Android gaming website Droid Gamers may be in a spot of trouble as a diligent Reddit user spotted some worrying changes under their new ownership. The user u/Stowaway—Throwaway first became concerned when they noticed that the site’s domain had recently been re-registered under the name “Push Your App,” a company name belonging to an app marketing firm. Push Your App advertises its own services thus: “If you’re looking to advertise, get editorial content on leading sites or have experts look over and provide detailed reports and analysis of your app, then we’re the company to help. We also promise to beat any other price for the same service!” It’s easy to understand why this would raise concerns, as at this point it appeared the site was under the control of a company who’s sole aim is placing paid “editorial” content for apps.
This original thread attracted a quick response from an account attributed to the site’s original owner, Andrew Huff, claiming that the owners of Push Your App were “personal friends” who had agreed to “temp hold” the domain because “I needed to move our domains hosted on GoDaddy from my personal account there to a different one while I make some changes.” In a subsequent thread, this explanation was later shown to be false. This second thread from the same OP a few days later revealed even more shocking details about the site’s association with Push Your App. After sending an email to the site’s advertising department ([email protected]) masquerading as a developer with an app to promote, he received this response from Push Your App,
As you can see, the response clearly offers paid advertising content including paid reviews, placed articles, full site takeover (referring to when a game is featured on banner adds, in articles etc. forming the majority of visible content on the website) and is directly referring to Droid Gamers as the outlet for the content. The thread generated a response from an account attributed to the site’s new owner u/droidgamersadmin. This response suggested that the site had been sold by the previous owner, that the previous owner had failed to pay staff for over a year, and that the OP was a former writer for the site. The response did confirm that Push Your App were now handling marketing content on the site:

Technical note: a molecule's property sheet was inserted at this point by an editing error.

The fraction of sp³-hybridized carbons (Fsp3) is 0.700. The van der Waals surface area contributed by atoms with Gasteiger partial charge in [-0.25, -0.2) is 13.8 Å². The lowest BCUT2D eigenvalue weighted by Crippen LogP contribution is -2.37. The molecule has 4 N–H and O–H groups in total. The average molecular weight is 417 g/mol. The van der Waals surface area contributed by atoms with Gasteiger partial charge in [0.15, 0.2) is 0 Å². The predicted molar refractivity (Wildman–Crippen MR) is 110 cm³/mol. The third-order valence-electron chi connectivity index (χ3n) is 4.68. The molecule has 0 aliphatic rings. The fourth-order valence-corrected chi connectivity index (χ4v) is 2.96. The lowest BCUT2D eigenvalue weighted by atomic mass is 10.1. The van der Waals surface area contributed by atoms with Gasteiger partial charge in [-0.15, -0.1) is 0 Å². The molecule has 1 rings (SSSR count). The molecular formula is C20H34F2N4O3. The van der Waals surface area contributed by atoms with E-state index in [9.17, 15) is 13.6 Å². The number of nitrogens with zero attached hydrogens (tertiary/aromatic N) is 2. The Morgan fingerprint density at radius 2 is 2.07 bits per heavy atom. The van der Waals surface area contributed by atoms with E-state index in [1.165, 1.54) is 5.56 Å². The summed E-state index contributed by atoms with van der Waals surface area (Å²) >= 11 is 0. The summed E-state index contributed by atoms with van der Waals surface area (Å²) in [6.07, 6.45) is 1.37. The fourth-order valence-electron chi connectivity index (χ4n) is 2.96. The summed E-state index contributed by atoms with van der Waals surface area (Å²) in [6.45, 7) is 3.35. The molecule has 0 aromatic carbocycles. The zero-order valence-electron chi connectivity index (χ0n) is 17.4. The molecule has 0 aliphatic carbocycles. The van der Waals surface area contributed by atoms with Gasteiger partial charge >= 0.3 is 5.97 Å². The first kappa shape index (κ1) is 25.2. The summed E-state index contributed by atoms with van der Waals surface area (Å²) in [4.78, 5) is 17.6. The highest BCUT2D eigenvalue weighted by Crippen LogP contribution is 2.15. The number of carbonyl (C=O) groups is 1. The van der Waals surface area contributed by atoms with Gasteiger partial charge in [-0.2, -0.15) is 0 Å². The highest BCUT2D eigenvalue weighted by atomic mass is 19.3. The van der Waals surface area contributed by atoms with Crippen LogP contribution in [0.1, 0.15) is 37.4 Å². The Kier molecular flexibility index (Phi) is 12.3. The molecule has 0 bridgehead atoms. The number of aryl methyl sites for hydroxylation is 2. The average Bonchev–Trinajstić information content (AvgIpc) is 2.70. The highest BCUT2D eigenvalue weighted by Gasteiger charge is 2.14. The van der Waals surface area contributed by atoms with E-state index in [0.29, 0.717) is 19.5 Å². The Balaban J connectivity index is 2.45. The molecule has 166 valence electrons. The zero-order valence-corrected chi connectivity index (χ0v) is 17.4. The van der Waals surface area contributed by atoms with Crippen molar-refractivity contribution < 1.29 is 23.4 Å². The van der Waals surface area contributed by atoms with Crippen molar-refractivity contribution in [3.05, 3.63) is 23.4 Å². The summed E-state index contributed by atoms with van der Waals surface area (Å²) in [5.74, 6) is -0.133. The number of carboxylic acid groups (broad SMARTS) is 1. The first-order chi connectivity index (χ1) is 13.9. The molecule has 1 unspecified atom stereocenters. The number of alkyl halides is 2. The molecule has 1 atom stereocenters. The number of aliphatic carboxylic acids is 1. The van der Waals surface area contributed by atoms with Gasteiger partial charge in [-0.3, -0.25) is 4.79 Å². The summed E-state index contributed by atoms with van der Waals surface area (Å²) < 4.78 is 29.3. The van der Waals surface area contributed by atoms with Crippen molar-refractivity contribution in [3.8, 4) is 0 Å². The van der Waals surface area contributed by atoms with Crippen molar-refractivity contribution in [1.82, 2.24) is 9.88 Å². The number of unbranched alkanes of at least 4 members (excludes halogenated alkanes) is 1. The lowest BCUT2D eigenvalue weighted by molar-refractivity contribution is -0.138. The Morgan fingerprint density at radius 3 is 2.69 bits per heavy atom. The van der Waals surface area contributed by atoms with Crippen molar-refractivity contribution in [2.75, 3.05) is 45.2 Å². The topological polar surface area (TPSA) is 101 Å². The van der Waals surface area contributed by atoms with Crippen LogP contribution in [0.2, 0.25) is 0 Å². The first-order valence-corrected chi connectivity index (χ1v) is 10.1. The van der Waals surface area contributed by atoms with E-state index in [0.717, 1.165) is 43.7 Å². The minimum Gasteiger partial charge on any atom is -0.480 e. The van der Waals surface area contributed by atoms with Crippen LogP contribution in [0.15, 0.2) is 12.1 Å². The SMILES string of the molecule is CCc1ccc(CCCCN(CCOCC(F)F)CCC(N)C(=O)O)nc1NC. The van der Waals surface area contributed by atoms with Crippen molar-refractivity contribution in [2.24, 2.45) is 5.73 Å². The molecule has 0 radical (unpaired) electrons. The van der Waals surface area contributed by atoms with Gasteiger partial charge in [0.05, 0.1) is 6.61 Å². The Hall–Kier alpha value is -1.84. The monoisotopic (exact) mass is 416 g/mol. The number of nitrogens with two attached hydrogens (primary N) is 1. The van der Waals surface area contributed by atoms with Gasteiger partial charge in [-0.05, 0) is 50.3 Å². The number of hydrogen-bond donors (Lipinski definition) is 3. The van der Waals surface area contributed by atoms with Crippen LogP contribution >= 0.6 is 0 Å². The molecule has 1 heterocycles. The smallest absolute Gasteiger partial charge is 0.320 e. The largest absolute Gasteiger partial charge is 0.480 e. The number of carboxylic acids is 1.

It’s at this point that the argument becomes unclear, so we reached out to the parties involved to see if we could shed some light on the situation. Firstly, we were able to confirm beyond a reasonable doubt that the OP is not former writer Ryan Ballard as suggested by the site’s new owner. We contacted the OP directly and, while he wishes to remain anonymous, he was able to confirm his identity as someone unrelated to the site either now or in the past. This calls into question the new owner’s comments, making the initial assertion seem like nothing more than an attempt to discredit the poster and deflect from the issue.
Secondly, sources close to the site confirmed that the ongoing pay dispute with the previous owner was correct and that the site had indeed changed ownership. Reports from the time that current writers had been locked out of the site were correct but this appears to have been due to a migration to new servers under the new ownership. The same source confirmed to us that, to the best of their knowledge, paid reviews and editorial content had not appeared on the site prior to the new ownership taking over.
We also reached out to the site’s new owners but they have so far declined to make any official comment on the matter. They did, however, post some succinct responses on the Reddit thread referenced above, outlining their position, which we’ll cover here. We must note at this point that the site’s ownership have not confirmed that Reddit user u/droidgamersadmin is an official account for the site but our source close to the site believes this to be the case and the posts certainly contain information that only someone with internal knowledge of the site could possess. Users immediately questioned the paid reviews and whether examples had appeared on the site which met with this response: